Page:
“What are you going to do with that thing?” someone asked.

“Anything I want,” Tumey said, clutching it even tighter. “When I get home, I might eat out of it.”

An Aloha Bowl isn’t supposed to mean much. It isn’t the Rose Bowl, so it isn’t supposed to be that big a deal. Players aren’t supposed to care.


Backup quarterback Brendan McCracken cracked his collarbone in the Nov. 7 Oregon State game, but when Aikman went down Friday with an injury, McCracken came in and took a snap from center.

Sophomore flanker Tom Keating threw himself at a Florida punt. He took it in the chest.

Tight end Corwin Anthony made a lunging catch before halftime, went down hard, and wound up on crutches.

Senior Joe Pickert came in for Anthony, wearing a surgical brace on one knee. He caught three passes for 37 yards.


Senior Mel Farr Jr. limped over to Coach Terry Donahue during the game, with a hamstring that was killing him, and said, “Hey, coach, if you need me, I’ll try a couple of snaps at tight end.” That is exactly what he did.

Junior tackle Jim Wahler played and played on a sprained ankle until he finally fell in a heap. They brought out a stretcher for him.

When the game was over, Wahler peeled his jersey and shoulder pads off his sunburned back, and spiked them to the ground. He strolled over to the stands to hug a friend. Then he headed for the locker room.

“I can’t even stand around and celebrate anymore,” he said, looking at his swollen ankle. “I’ve got to go in there (the locker room) and put this thing up.”


“You talk about guys laying it on the line for their university,” Donahue marveled.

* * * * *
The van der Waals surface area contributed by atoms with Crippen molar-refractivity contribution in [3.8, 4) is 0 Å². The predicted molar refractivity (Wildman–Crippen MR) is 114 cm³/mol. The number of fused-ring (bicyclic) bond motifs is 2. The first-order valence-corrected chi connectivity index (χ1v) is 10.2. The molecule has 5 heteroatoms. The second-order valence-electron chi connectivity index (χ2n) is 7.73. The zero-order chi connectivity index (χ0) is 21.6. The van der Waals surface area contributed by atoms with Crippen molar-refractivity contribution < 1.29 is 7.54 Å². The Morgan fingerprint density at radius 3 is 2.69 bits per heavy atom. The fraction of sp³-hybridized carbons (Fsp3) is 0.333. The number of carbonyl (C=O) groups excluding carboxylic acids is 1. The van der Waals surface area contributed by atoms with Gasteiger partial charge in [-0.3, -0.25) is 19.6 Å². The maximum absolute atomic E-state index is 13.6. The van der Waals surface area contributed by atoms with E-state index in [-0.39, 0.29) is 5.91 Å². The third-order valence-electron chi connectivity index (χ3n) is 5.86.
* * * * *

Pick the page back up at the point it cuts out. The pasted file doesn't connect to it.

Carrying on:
Gaston Green wanted to play. Oh, how he wanted to play. But a pulled thigh muscle kept the onetime Heisman Trophy hopeful on the sideline, in Bermuda shorts and sandals, for his final UCLA game, and that was hurting him more than the thigh muscle was.

Donahue sought him out, as soon as the game was over. He cuffed him around the neck. He looked him in the eye.

“I know you didn’t get to play today,” the coach told the player. “But without you, we wouldn’t even be here, and don’t you ever forget that!”


Green smiled kind of a sad smile.

“OK, coach,” he said.

Donahue turned to walk away, then looked back at Green and pointed right at his face.

“Ever!” he said.


Along Ala Moana Boulevard, as part of his Christmas Eve lounge act at a Waikiki Beach hotel, Don Ho crooned Christmas carols to tourists from the mainland. Just up the street, at the UCLA team’s Christmas party the same night, Rose Drake, the wife of trainer emeritus Ducky Drake, Class of ’27, entertained on piano, while assistant coach Ed Kezirian, who suited up as Santa Claus, passed out gifts to the coaching staff’s children.

“Being away from home at Christmas time is rough,” Donahue said. “Rose’s piano was the nicest thing to happen to us while we were here. We should give her a game ball.”

Sure. Absolutely. It was sort of a second-hand Rose Bowl, after all. Might as well be Rose’s bowl.

The season was over, but at least UCLA could have a last laugh.


A Donahue ho, ho, ho.

And they shouldn’t forget it.